Callinectes sapidus been harvested in Mississippi for hun- commercial and recreational fishermen

Blue crabs (Callinectes sapidus) have
been harvested in Mississippi for hundreds of years. All along the coast, both
commercial and recreational fishermen
seek out this seafood delicacy. Its genus
name, Callinectes, is a combination of two
Latin words meaning “beautiful swimmer,”
while its species name, sapidus, means
Did you know?
Blue crabs spend a portion of their lives in
brackish-water areas of the Mississippi Sound.
These waters, known as estuaries, are transitional zones between the salty Gulf and freshwater inland rivers. Blue crabs feed on both plants
and animals. They feast on marine worms,
snails, fish, seaweed and marsh grasses.
Anyone can easily determine the sex of a crab
simply by looking at its abdomen. All males have a
slender “T”-shaped abdomen (above top). Female
crabs have a triangle-shaped abdomen (above
bottom), which turns into a semi-circle or “apron”
after molting occurs.
Because they have a hard, rigid exoskeleton, crabs
must periodically molt (shed their shells) in order to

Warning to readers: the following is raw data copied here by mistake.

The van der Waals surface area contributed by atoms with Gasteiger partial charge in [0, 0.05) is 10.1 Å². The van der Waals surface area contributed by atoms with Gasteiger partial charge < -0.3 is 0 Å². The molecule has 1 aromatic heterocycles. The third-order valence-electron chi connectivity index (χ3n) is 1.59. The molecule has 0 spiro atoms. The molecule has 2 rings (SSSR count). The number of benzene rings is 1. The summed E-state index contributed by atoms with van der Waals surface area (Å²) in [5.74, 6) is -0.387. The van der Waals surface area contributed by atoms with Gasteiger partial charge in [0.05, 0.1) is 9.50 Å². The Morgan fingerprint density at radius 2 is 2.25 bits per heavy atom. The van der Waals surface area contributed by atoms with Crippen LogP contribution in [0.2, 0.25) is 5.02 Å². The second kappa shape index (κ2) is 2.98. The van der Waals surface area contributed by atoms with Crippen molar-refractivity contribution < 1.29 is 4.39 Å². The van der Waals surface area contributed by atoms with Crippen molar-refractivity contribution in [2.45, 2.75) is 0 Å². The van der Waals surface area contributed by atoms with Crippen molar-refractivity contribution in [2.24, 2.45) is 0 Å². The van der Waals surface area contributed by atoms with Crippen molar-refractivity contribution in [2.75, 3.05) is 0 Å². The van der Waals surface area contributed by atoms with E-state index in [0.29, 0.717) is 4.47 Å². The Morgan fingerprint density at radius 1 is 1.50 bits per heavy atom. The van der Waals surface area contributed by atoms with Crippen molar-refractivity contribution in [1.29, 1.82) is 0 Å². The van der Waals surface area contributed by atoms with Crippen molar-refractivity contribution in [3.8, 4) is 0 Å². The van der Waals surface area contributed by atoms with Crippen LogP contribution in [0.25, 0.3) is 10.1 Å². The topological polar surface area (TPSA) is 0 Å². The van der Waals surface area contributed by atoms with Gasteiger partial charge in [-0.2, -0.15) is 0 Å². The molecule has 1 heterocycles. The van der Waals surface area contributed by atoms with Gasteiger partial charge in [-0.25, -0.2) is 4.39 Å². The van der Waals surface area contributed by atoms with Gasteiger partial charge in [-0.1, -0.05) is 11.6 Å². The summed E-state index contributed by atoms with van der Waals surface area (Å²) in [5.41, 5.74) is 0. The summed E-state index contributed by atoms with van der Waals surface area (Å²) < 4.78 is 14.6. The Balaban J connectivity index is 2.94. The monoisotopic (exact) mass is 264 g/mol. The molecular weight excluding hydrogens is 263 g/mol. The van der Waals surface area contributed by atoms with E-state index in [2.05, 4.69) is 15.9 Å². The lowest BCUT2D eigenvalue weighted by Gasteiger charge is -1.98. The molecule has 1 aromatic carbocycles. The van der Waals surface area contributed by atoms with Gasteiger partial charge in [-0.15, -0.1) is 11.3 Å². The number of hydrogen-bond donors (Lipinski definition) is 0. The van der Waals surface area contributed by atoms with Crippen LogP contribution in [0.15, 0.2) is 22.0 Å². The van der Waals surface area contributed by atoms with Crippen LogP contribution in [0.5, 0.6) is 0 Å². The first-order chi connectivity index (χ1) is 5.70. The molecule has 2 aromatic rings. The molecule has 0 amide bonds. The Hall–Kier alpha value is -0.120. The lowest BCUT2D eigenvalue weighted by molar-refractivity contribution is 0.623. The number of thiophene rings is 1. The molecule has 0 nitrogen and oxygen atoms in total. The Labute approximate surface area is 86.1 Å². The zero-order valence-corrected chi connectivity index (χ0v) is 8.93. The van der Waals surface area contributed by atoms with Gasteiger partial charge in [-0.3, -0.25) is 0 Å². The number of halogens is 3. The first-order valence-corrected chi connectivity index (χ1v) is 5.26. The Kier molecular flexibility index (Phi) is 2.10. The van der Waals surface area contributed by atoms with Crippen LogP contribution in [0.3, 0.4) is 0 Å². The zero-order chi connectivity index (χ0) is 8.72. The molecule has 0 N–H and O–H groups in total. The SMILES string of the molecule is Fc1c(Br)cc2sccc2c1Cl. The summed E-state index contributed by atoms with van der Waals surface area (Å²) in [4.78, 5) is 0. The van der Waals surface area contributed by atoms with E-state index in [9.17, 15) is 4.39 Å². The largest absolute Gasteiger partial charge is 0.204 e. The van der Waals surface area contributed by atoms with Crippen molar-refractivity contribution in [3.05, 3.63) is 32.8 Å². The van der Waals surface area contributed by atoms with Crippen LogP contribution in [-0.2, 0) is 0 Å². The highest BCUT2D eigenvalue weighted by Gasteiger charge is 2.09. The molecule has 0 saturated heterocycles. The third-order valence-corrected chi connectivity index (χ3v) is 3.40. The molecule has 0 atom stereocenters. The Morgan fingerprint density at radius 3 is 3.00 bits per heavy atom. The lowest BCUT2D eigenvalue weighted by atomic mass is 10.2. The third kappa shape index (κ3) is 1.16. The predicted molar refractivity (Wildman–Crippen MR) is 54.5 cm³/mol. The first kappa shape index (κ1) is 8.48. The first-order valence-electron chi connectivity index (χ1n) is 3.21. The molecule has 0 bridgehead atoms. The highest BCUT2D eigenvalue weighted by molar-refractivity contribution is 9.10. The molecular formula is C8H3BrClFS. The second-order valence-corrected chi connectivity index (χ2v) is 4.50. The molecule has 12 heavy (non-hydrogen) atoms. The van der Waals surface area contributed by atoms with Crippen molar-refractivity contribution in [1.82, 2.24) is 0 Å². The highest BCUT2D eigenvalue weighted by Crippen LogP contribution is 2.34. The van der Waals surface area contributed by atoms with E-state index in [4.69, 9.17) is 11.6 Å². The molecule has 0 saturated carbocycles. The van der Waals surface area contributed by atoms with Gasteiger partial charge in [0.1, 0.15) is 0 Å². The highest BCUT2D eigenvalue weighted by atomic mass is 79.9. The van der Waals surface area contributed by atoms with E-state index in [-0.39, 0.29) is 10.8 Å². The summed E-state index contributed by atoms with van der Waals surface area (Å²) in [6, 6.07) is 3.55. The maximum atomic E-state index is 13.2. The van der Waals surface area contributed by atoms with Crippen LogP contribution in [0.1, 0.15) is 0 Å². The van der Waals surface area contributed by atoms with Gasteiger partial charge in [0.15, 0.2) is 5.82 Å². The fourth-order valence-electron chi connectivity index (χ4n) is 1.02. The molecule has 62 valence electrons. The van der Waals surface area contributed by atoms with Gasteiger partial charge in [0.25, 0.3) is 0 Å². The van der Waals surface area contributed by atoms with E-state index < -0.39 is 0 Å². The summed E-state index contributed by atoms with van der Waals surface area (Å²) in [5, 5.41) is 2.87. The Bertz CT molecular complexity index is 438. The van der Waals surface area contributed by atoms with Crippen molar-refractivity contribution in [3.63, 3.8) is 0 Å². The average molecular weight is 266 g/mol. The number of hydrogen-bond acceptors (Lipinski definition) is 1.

grow larger. Such crabs are called “soft shells.”
How to Catch ‘em
Even the most clever crabs can be easily caught.
Before you begin, remember, it is illegal to place
any crab trap where the line or float interferes
with normal boat traffic. Should you catch a
sponge (egg-bearing) crab, the law requires you
to return it to the water immediately.
A female crab with fertilized eggs exhibits a
spongy yellow-orange-colored mass which
extrudes out under the apron. This crab is often
referred to as a “sponge” crab (above). The color
of the egg mass will darken as the embryonic
crabs develop.
What are derelict crab traps?
Derelict traps are
defined as traps,
which are un-buoyed,
unmarked and not
actively fished. These
traps are abandoned
or lost due to many
factors including
floats that are cut by
boat propellers,
caught in shrimp
trawls, storms and
theft. These traps are
a navigational hazard and may contribute to
crab and finfish mortality. More than 4,000